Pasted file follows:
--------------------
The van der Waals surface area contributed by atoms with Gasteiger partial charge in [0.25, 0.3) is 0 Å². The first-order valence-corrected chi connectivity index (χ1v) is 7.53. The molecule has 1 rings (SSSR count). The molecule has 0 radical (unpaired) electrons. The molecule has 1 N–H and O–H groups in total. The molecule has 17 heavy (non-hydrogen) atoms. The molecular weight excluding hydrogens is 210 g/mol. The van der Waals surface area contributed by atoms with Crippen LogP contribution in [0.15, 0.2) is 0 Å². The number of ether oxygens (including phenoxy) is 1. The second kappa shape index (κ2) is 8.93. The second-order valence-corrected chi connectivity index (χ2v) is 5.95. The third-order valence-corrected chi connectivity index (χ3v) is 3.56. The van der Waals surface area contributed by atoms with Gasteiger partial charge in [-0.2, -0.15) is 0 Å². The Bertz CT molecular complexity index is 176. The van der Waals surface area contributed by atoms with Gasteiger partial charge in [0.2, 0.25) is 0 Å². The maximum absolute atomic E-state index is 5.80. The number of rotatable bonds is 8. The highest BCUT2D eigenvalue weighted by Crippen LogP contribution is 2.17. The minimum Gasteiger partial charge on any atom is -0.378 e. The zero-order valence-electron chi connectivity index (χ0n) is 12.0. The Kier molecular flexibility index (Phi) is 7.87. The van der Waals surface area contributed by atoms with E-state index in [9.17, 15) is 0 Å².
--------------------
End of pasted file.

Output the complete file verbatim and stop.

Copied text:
The van der Waals surface area contributed by atoms with Gasteiger partial charge in [0.25, 0.3) is 0 Å². The first-order valence-corrected chi connectivity index (χ1v) is 7.53. The molecule has 1 rings (SSSR count). The molecule has 0 radical (unpaired) electrons. The molecule has 1 N–H and O–H groups in total. The molecule has 17 heavy (non-hydrogen) atoms. The molecular weight excluding hydrogens is 210 g/mol. The van der Waals surface area contributed by atoms with Crippen LogP contribution in [0.15, 0.2) is 0 Å². The number of ether oxygens (including phenoxy) is 1. The second kappa shape index (κ2) is 8.93. The second-order valence-corrected chi connectivity index (χ2v) is 5.95. The third-order valence-corrected chi connectivity index (χ3v) is 3.56. The van der Waals surface area contributed by atoms with Gasteiger partial charge in [-0.2, -0.15) is 0 Å². The Bertz CT molecular complexity index is 176. The van der Waals surface area contributed by atoms with Gasteiger partial charge in [0.2, 0.25) is 0 Å². The maximum absolute atomic E-state index is 5.80. The number of rotatable bonds is 8. The highest BCUT2D eigenvalue weighted by Crippen LogP contribution is 2.17. The minimum Gasteiger partial charge on any atom is -0.378 e. The zero-order valence-electron chi connectivity index (χ0n) is 12.0. The Kier molecular flexibility index (Phi) is 7.87. The van der Waals surface area contributed by atoms with E-state index in [9.17, 15) is 0 Å².